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A Civil Plan 

There should be a place on Museum Row for a world-class institution devoted to documenting and interpreting the Civil War.

As the Warehouse District evolves from an industrial neighborhood into an artists' community featuring a burgeoning "Museum Row," New Orleans residents rejoice in the transformation.

Many of the warehouses that once stored grain, cotton or lumber are now high-rent apartments or upscale galleries. New Orleanians welcome the other entities that have sprung up over the years -- the National D-Day Museum, the Louisiana Children's Museum, the Contemporary Arts Center and now the planned Ogden Museum of Southern Art.

But no museum is connected to the city's past like the Confederate Museum. The facility, which bills itself as Louisiana's oldest museum, is housed in an imposing structure at 929 Camp St., formerly a Confederate veterans' haven. Confederate President Jefferson Davis' body once lay in state at this site. The Confederate Museum's impressive holdings make it the nation's second-largest museum of its type.

Yet today the century-old Confederate Museum sits on the burgeoning Museum Row as an anachronism -- and, for many, an embarrassment that even goes unmentioned in some tourist-oriented pamphlets touting the area.

Make no mistake: this is no "Civil War" museum. Its very name honors the Confederacy, and supporters regard it as a fitting homage to the cause for which so many people sacrificed their homes, their families, and their lives. Others view the museum as a shameful tribute to a lifestyle that embraced slavery as an economic engine. When news spread that the museum might face a makeover against its curators' will, emotions erupted all around town -- indeed, around the country.

Last year, it was reported that officials at the Ogden Museum -- which is finishing construction on two buildings on either side of the Confederate Museum -- bought the Confederate Museum as part of a takeover plan to make the Ogden a giant complex of Southern art and history. Ogden officials reportedly planned to either evict the Confederates from the space or retool it into a museum that better reflected both sides of the conflict.

Ownership of the building remains in question. The property had been owned by the Howard Memorial Library Association and maintained by the Louisiana Historical Association since 1891. About a century later, the Howard Memorial Library Association transferred the property to Tulane University, and the Louisiana Historical Association transferred its role in the museum's caretaking to an organization now known as Memorial Hall Museum Inc. That's the group fighting to keep the Confederate Museum as it is.

Tulane, in turn, sold the property to the University of New Orleans Foundation, the Ogden's primary financial backer. The two groups are now squabbling over who has the rights to the building. Memorial Hall Museum says the property was transferred to Tulane on condition that it honor the intentions of the Howard Memorial Library Association, and maintain it as a Confederate museum. Therefore, they claim, it doesn't matter who owns the building; they are in charge of its content. Both sides have filed suit, claiming dominion over the property.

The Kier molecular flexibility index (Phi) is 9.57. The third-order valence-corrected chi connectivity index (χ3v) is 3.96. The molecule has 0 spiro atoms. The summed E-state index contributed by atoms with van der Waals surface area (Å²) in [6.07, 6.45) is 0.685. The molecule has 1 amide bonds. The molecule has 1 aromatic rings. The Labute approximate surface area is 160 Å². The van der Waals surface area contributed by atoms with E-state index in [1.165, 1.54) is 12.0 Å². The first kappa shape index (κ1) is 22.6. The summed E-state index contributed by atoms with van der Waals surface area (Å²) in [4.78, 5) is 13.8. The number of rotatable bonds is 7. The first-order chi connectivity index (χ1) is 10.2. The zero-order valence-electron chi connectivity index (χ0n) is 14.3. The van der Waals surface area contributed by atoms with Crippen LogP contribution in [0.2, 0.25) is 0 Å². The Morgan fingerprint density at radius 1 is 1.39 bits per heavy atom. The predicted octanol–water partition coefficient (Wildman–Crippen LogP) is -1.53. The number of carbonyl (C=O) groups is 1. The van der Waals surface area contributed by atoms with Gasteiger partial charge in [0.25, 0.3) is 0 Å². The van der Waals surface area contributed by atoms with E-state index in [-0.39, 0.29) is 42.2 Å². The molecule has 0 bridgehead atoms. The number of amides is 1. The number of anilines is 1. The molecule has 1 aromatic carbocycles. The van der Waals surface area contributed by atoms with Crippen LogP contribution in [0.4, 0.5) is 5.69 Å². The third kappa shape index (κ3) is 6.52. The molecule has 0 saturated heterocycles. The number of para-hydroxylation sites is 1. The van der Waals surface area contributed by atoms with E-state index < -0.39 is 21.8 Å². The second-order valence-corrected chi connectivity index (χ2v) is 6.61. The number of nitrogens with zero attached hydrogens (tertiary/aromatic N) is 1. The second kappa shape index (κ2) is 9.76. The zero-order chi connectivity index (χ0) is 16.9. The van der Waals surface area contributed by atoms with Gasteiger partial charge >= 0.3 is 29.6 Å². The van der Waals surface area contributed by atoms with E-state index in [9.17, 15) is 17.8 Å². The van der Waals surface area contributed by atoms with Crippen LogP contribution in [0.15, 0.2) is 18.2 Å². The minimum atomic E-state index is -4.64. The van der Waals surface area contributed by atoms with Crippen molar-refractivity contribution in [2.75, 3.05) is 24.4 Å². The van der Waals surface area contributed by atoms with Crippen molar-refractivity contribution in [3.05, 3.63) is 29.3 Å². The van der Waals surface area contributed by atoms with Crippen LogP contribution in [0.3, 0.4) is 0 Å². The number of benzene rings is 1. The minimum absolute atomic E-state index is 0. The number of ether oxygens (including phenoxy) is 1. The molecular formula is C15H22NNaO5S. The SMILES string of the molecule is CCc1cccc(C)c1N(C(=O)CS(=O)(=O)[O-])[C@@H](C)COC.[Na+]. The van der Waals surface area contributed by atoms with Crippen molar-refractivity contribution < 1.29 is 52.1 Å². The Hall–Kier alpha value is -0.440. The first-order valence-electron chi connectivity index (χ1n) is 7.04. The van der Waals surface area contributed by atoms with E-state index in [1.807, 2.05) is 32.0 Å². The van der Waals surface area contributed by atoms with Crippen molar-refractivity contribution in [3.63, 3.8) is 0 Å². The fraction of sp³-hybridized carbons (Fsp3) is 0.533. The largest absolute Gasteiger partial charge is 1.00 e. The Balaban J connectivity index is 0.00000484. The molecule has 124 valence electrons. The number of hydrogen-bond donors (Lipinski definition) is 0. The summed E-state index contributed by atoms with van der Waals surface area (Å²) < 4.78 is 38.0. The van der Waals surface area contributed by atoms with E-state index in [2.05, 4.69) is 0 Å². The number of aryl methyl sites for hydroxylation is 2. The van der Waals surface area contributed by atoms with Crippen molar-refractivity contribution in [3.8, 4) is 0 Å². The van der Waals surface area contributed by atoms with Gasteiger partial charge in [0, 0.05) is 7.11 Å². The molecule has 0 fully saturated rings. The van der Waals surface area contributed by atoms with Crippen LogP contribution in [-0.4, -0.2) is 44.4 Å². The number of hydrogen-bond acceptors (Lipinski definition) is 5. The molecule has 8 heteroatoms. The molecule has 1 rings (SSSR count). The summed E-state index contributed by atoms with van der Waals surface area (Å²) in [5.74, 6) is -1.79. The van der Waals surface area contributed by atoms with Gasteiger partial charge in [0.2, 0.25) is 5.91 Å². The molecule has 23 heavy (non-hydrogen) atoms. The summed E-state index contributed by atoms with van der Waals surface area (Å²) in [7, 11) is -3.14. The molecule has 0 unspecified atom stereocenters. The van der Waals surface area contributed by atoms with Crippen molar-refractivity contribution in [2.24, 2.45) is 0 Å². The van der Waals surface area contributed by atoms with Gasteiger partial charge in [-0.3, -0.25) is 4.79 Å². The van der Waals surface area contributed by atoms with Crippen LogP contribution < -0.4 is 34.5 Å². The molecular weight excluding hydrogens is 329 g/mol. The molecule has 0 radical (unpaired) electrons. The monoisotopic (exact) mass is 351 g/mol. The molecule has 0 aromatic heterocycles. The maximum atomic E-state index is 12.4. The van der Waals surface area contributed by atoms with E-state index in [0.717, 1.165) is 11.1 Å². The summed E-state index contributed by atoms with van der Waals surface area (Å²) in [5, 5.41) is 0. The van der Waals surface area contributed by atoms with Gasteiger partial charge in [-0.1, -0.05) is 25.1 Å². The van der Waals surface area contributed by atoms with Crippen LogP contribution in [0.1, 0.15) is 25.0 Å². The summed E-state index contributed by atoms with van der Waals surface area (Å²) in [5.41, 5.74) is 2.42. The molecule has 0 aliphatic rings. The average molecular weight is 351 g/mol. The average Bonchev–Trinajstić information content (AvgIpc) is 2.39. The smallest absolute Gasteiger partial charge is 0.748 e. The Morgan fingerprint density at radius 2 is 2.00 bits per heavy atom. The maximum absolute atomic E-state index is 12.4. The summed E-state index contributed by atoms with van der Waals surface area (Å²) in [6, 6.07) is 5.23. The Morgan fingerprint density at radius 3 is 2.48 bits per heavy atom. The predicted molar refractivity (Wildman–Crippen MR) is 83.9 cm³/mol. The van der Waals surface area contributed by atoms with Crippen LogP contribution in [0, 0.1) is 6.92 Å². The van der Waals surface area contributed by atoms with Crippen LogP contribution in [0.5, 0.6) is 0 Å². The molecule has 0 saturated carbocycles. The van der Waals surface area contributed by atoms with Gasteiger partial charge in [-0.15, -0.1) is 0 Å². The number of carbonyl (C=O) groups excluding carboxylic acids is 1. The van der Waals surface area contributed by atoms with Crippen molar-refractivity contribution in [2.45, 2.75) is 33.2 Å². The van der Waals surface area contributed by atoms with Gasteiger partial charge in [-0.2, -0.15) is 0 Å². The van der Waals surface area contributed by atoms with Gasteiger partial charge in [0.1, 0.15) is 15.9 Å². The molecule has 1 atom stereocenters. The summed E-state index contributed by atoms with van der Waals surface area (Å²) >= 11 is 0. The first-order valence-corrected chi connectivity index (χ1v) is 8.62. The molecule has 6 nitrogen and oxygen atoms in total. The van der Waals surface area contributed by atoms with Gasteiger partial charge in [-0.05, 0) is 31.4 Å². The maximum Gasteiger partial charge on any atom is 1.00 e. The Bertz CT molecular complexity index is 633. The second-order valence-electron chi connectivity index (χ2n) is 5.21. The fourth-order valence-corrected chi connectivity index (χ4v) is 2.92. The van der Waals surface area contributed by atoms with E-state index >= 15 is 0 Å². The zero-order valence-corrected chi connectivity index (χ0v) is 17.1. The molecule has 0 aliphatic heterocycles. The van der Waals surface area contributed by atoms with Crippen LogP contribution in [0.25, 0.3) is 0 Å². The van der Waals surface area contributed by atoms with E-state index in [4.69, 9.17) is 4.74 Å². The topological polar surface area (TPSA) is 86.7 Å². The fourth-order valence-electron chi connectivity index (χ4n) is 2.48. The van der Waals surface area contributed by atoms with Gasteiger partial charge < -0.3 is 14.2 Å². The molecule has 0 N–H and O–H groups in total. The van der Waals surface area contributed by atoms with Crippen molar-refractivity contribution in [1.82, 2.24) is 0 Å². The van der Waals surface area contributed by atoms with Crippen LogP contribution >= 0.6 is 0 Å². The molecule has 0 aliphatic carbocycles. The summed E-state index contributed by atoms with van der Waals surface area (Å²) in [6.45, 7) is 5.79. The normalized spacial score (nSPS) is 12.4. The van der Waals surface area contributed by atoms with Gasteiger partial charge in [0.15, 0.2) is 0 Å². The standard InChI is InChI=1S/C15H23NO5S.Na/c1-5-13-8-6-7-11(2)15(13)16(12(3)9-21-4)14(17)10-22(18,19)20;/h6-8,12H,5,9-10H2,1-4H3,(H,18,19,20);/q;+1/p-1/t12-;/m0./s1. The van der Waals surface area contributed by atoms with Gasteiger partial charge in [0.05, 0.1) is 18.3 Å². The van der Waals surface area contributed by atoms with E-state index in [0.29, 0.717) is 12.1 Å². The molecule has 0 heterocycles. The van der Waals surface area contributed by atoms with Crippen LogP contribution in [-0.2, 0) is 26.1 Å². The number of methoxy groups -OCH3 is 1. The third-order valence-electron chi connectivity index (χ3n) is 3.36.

UNO Foundation president Elizabeth Williams and Ogden director J. Richard Gruber insist they never wanted to take over the Confederate Museum. They say they began negotiating years ago with the Louisiana Historical Association to build a crucial tunnel connecting Ogden's two buildings under the Confederate Museum; in exchange, the Confederate Museum would receive needed fire exits. Williams and Gruber charge that they were misrepresented in news articles that quoted them as saying they had plans for the Confederate Museum. "We have literally no design, no floor plan for that building," says Gruber. "If we can just get that tunnel, we'll be happy."

The Confederate Museum's vice president and chief spokesman, James Carriere, did not return calls for comment. He has reportedly said that UNO officials threatened to evict the Confederates, rid the museum of its battle memorabilia, and turn the building into a glossy new space that would fit Ogden's contemporary design.

A Civil District Court judge will decide ownership of the building. But the brouhaha surrounding the issue is a good indication that the entity deserves careful consideration.

We hope that, regardless of the legal outcome, the UNO Foundation and Memorial Hall Museum officials will pledge to work with one another to craft a solution that would accurately preserve and represent this conflicted time in history. There should be a place on Museum Row for a world-class institution devoted to documenting and interpreting the Civil War. The Confederate Museum should welcome the opportunity to receive help to become such an institution. Indeed, no city is more appropriate for this endeavor than New Orleans, the home of supporters and fighters for both sides of the war.

But just as history itself is being continually revised, so are museums. In the case of the Confederate Museum, a name change to "The Civil War Museum" would be one good step. Beyond that, a workable and civil plan between the Confederate Museum and the Ogden Museum would serve as an asset to both entities, and to this vital district of New Orleans.

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